The Brazilian Terrier was developed by cross-breeding Jack Russell Terriers, Miniature Pinchers, and large Chihuahuas. The rare breed is of a wonderfully fearless and lively disposition. It has a muscular build, with a tapered chest and a strong jaw which is set in a triangular skull. It’s docked tail and semi- erect, folded ears set it apart.
|Other Names||Fox Paulistinha, Terrier Brasileiro|
|Coat||Short, fine and sleek|
|Color||Tri-color, combination of white and tan with black, blue or brown markings|
|Group||Hunting dog, watchdog, companion dog|
|Lifespan||12 – 14 years|
|Height||Male: 14-16 inches, Female: 13-15 inches|
|Litter Size||4 – 7 puppies|
|Temperament||Alert, playful, brave, active, jovial, affectionate, inquisitive|
|Good with Children||Yes|
|Competitive Registration Qualification/Information||DRA, FCI|
Although the precise origin of the breed is obscure, it is believed that the Brazilian Terrier was developed in the 1800s when Jack Russell Terriers were brought into Brazil and bred with Miniature Pinchers as well as large Chihuahuas. They were bred to work both individually and in packs to hunt small game. In spite of them being quite well known in Brazil, they are not so popular outside of it.
Although it has been over a century since the Brazilian came into existence, it was recognized as late as 1973.
The Brazilian Terrier is a curious and spirited breed which loves to explore. They are intelligent and obedient dogs who require patient and steady training.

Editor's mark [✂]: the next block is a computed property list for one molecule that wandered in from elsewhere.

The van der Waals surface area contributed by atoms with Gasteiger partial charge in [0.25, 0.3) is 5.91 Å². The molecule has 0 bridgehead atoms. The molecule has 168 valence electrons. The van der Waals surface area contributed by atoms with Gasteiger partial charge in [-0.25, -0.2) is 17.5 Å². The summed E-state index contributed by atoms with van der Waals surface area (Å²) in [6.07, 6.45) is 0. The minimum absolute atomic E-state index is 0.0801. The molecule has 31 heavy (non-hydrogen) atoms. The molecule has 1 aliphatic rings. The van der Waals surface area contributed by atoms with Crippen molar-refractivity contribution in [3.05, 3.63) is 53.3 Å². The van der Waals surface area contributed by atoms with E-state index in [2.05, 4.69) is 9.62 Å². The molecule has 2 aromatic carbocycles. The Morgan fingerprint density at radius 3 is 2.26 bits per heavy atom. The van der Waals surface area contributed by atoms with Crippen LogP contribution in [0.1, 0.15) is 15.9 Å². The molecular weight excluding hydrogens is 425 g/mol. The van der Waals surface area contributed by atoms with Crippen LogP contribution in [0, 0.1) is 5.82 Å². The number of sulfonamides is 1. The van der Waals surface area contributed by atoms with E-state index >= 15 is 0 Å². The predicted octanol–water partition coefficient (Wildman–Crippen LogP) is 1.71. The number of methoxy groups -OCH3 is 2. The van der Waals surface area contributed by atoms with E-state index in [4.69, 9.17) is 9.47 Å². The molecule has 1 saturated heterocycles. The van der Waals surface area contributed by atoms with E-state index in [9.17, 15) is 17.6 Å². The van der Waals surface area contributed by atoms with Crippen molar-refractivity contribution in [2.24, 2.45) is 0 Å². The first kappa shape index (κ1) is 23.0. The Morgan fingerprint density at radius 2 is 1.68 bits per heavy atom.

They may have a tendency to bark to get your attention, but the same trait makes them excellent watchdogs. Although tolerant of guests, they get vocal to alert you on of any intruder that catches his sight.
They are not aggressive and get along well with other pets, but it is advisable to not leave them in the company of small animals like rodents due to their strong chasing instincts.
These friendly dogs make lovely companions to their owners and are protective towards children, provided the little ones do not tease them or try their patience.
The zestful breed loves to play for hours on end with their owners. However, without an alpha male in the house, they may develop Small Dog Syndrome wherein it can begin attempting to act stubborn and dominate the humans around him.
They are very agile dogs who demand a substantial dose of physical and mental stimulation on a daily basis. A 2 hour long walk and play session is essential to avoid the possibility of them getting edgy and engaging in destructive behavior like barking and digging.
The Brazilian Terrier should be given consistent training by a strong pack leader, or it may turn into a headstrong mutt. Make the training interesting to ensure that his mind doesn’t get diverted, and he stays keen to learn.
Stranger Anxiety: Socialize them right from an early stage so that he doesn’t act unnecessarily suspicious of strangers and behaves politely with new people.
Obedience: They should be trained to follow commands like ‘No’, ‘Sit’ and ‘Stop’ with the help of regular, stable training. Set rules for him to make him understand the extent of his freedom from an early stage.
Leash Training: Leash train your dog firmly right from puppyhood in a proper environment to curb its strong hunting instinct. Avoid letting them off their leash in an open space to stop them from chasing and hunting small animals like rats. If they aren’t taught to behave themselves without a leash, ensure that the area is barricaded before you decide to take it off.
This high-energy dog with a fast metabolism require meals specific to small dogs consisting of large amounts of animal protein and fat. Consult your vet to decide on the quantity and number of meals to be provided to him depending on his age and physical activity